New Delhi: US defence secretary Robert Gates travels to India next week to strengthen diplomatic ties strained by an impasse over a landmark nuclear deal and push American bids for a lucrative $10 billion (Rs40,200 crore) fighter plane contract.
After decades of a pro-Soviet tilt, India has moved closer to Washington in recent years, with new arms sales and joint military exercises. Millions of Indians also are turning to the US for education, jobs and consumer goods.
Moving closer: Robert Gates, with his arm in a sling from slipping on ice last week, at Hickam Air Force Base in Honolulu on Wednesday.
Gates’ visit comes as US companies Lockheed Martin Corp. and Boeing Co. are competing with Russian and European rivals for one of India’s biggest ever arms contracts, a potential $10 billion deal to sell India 126 fighter aircraft.
Burgeoning arms deals may also help pacify Washington, frustrated at India’s apparent climbdown over a nuclear deal with the US that President George W. Bush had called “historic”.
The Indian government put that deal, also known as the “123 agreement”, on ice after opposition from its Communist allies.
“Defence ties between India and the United States have begun to blossom,” said C. Raja Mohan, a Singapore-based Indian strategic affairs expert.
It is no coincidence, defence experts say, that Gates’ visit, which New Delhi says is due on Tuesday, comes just before a 3 March deadline for bids on the contract for 126 fighters.
“The clinching factor on this deal may be politics, which is why Gates is coming,” said security expert Ashok Mehta. “If you don’t get the 123 deal, then a 126 deal would signify a real turn in relations with the United States.”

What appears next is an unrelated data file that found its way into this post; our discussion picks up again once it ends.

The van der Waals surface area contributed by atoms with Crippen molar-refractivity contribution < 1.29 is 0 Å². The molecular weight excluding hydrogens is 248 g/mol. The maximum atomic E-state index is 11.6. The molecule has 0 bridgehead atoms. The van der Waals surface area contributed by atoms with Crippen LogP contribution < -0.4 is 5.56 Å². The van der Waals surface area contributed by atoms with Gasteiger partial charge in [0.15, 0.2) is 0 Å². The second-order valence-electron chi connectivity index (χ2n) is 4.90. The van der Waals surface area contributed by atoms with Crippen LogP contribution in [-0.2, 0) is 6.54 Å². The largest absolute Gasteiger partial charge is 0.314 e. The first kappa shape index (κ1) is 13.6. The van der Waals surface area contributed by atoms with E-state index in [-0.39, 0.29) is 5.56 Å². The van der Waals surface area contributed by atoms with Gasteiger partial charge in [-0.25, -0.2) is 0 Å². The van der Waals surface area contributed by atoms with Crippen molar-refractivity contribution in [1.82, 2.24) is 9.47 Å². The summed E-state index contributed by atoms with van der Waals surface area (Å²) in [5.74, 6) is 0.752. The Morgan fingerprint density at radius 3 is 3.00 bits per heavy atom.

Closer ties have already reaped some benefits for US business, including India’s decision this year to buy six C-130J military transport planes from Lockheed worth about $1 billion.
Defence experts said it was one of India’s biggest arms deals with the US since the country’s independence from Britain in 1947 and heralded New Delhi’s shift towards being less dependent on Russia for military supplies.
“Defence ties form a significant part of the overall spectrum of the relationship with India. The relationship is broader than the civilian nuclear arrangement,” said a senior US defence official travelling with Gates.
Lockheed Martin’s president South Asia, Richard Kirkland, said this week in Singapore that India could be the largest defence market in Asia with $20 billion in possible air force, navy and communications contracts over the next decade.
Russia still accounts for about 80% of India’s foreign military supplies, according to Mehta. “India no longer wants its military eggs all in one basket,” he said.
New Delhi and Washington’s closeness hinges on a desire not only for more business but also to counterbalance China’s rise. Last year, for example, the Indian Navy carried out one of its largest military exercises with the US in the Bay of Bengal, along with Japan, Australia and Singapore.
A government official would not say what the two sides would discuss next week, but said that Gates would meet defence minister A.K. Antony.
Analysts said Gates could probably do little to push India to agree to the nuclear deal. Under the accord, India could import US nuclear fuel and reactors.
It could reap huge rewards for US businesses. But the Leftists that the governing coalition relies on for parliamentary support opposed it, and Prime Minister Manmohan Singh signalled last year he would not risk a snap election to push the deal through.
US officials warned this month that time was running out to push the deal through under the Bush administration, and said India might never get the chance for such a deal again. “There is nothing the Americans can do about it,” said Mohan. “It’s up to India to make a political decision to go ahead.”
Jan Dahinte in Singapore and Kristin Roberts in Washington contributed to this story.